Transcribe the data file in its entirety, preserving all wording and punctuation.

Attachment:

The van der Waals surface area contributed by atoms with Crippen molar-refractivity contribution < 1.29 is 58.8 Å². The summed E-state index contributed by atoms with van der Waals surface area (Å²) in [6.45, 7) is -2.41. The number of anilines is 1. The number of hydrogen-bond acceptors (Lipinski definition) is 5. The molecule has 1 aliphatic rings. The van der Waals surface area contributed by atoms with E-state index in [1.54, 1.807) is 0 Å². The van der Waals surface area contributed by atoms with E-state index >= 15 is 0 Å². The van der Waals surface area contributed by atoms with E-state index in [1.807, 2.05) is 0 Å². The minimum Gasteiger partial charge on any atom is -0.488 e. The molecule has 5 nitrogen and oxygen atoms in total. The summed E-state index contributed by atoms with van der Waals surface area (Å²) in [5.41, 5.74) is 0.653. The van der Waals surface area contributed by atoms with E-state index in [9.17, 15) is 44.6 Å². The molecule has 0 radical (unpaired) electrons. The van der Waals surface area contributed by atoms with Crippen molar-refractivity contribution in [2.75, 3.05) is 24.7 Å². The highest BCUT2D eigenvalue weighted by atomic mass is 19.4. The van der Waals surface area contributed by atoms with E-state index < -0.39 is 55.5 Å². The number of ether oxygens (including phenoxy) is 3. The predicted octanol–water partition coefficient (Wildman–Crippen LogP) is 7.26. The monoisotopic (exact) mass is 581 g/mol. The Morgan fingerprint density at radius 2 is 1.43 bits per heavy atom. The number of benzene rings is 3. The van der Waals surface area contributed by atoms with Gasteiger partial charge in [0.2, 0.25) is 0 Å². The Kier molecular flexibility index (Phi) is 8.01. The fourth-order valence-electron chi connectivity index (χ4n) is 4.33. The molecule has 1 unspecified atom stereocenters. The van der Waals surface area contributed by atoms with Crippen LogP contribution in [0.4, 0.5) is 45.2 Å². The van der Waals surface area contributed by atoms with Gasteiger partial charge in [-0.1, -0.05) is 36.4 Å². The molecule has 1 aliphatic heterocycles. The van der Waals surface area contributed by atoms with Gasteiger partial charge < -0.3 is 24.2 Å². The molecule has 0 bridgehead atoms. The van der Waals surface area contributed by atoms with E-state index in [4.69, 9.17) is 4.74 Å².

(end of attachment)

The van der Waals surface area contributed by atoms with Crippen molar-refractivity contribution < 1.29 is 58.8 Å². The summed E-state index contributed by atoms with van der Waals surface area (Å²) in [6.45, 7) is -2.41. The number of anilines is 1. The number of hydrogen-bond acceptors (Lipinski definition) is 5. The molecule has 1 aliphatic rings. The van der Waals surface area contributed by atoms with E-state index in [1.54, 1.807) is 0 Å². The van der Waals surface area contributed by atoms with E-state index >= 15 is 0 Å². The van der Waals surface area contributed by atoms with E-state index in [1.807, 2.05) is 0 Å². The minimum Gasteiger partial charge on any atom is -0.488 e. The molecule has 5 nitrogen and oxygen atoms in total. The summed E-state index contributed by atoms with van der Waals surface area (Å²) in [5.41, 5.74) is 0.653. The van der Waals surface area contributed by atoms with E-state index in [9.17, 15) is 44.6 Å². The molecule has 0 radical (unpaired) electrons. The van der Waals surface area contributed by atoms with Crippen molar-refractivity contribution in [2.75, 3.05) is 24.7 Å². The highest BCUT2D eigenvalue weighted by atomic mass is 19.4. The van der Waals surface area contributed by atoms with E-state index < -0.39 is 55.5 Å². The number of ether oxygens (including phenoxy) is 3. The predicted octanol–water partition coefficient (Wildman–Crippen LogP) is 7.26. The monoisotopic (exact) mass is 581 g/mol. The Morgan fingerprint density at radius 2 is 1.43 bits per heavy atom. The number of benzene rings is 3. The van der Waals surface area contributed by atoms with Gasteiger partial charge in [0.2, 0.25) is 0 Å². The Kier molecular flexibility index (Phi) is 8.01. The fourth-order valence-electron chi connectivity index (χ4n) is 4.33. The molecule has 1 unspecified atom stereocenters. The van der Waals surface area contributed by atoms with Crippen LogP contribution in [0.4, 0.5) is 45.2 Å². The van der Waals surface area contributed by atoms with Gasteiger partial charge in [-0.1, -0.05) is 36.4 Å². The molecule has 1 aliphatic heterocycles. The van der Waals surface area contributed by atoms with Gasteiger partial charge < -0.3 is 24.2 Å². The molecule has 0 bridgehead atoms. The van der Waals surface area contributed by atoms with E-state index in [4.69, 9.17) is 4.74 Å².